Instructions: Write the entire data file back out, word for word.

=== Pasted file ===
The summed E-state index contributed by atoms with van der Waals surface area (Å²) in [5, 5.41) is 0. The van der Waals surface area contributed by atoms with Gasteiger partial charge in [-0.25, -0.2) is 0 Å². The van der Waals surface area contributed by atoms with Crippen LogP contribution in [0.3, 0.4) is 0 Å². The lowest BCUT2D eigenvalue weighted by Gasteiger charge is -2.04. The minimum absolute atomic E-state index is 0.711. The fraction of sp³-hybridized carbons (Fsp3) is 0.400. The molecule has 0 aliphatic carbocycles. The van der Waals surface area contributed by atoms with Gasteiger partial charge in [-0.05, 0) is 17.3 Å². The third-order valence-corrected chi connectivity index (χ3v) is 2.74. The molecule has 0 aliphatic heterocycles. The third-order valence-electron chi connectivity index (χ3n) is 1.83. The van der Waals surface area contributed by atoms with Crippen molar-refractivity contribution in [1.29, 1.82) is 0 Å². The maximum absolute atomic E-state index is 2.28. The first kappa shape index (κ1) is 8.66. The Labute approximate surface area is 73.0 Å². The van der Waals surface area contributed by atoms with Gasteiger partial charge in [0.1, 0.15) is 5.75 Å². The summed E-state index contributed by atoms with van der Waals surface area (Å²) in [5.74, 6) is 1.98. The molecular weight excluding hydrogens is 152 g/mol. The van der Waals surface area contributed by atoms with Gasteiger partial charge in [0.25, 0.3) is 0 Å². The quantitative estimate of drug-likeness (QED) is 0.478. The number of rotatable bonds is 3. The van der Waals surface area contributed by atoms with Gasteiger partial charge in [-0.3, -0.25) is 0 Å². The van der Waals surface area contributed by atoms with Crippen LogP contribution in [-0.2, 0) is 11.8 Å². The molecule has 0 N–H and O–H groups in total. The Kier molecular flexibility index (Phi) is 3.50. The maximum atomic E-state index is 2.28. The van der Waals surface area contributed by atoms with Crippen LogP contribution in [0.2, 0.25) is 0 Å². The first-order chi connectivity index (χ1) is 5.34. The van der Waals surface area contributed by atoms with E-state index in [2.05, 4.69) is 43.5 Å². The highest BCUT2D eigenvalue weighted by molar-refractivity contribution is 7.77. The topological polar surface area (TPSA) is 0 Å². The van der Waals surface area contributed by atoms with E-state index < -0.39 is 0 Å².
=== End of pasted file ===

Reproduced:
The summed E-state index contributed by atoms with van der Waals surface area (Å²) in [5, 5.41) is 0. The van der Waals surface area contributed by atoms with Gasteiger partial charge in [-0.25, -0.2) is 0 Å². The van der Waals surface area contributed by atoms with Crippen LogP contribution in [0.3, 0.4) is 0 Å². The lowest BCUT2D eigenvalue weighted by Gasteiger charge is -2.04. The minimum absolute atomic E-state index is 0.711. The fraction of sp³-hybridized carbons (Fsp3) is 0.400. The molecule has 0 aliphatic carbocycles. The van der Waals surface area contributed by atoms with Gasteiger partial charge in [-0.05, 0) is 17.3 Å². The third-order valence-corrected chi connectivity index (χ3v) is 2.74. The molecule has 0 aliphatic heterocycles. The third-order valence-electron chi connectivity index (χ3n) is 1.83. The van der Waals surface area contributed by atoms with Crippen molar-refractivity contribution in [1.29, 1.82) is 0 Å². The maximum absolute atomic E-state index is 2.28. The first kappa shape index (κ1) is 8.66. The Labute approximate surface area is 73.0 Å². The van der Waals surface area contributed by atoms with Gasteiger partial charge in [0.1, 0.15) is 5.75 Å². The summed E-state index contributed by atoms with van der Waals surface area (Å²) in [5.74, 6) is 1.98. The molecular weight excluding hydrogens is 152 g/mol. The van der Waals surface area contributed by atoms with Gasteiger partial charge in [0.25, 0.3) is 0 Å². The quantitative estimate of drug-likeness (QED) is 0.478. The number of rotatable bonds is 3. The van der Waals surface area contributed by atoms with Gasteiger partial charge in [-0.3, -0.25) is 0 Å². The van der Waals surface area contributed by atoms with Crippen LogP contribution in [-0.2, 0) is 11.8 Å². The molecule has 0 N–H and O–H groups in total. The Kier molecular flexibility index (Phi) is 3.50. The maximum atomic E-state index is 2.28. The van der Waals surface area contributed by atoms with Crippen LogP contribution in [0.2, 0.25) is 0 Å². The first-order chi connectivity index (χ1) is 5.34. The van der Waals surface area contributed by atoms with E-state index in [2.05, 4.69) is 43.5 Å². The highest BCUT2D eigenvalue weighted by molar-refractivity contribution is 7.77. The topological polar surface area (TPSA) is 0 Å². The van der Waals surface area contributed by atoms with E-state index < -0.39 is 0 Å².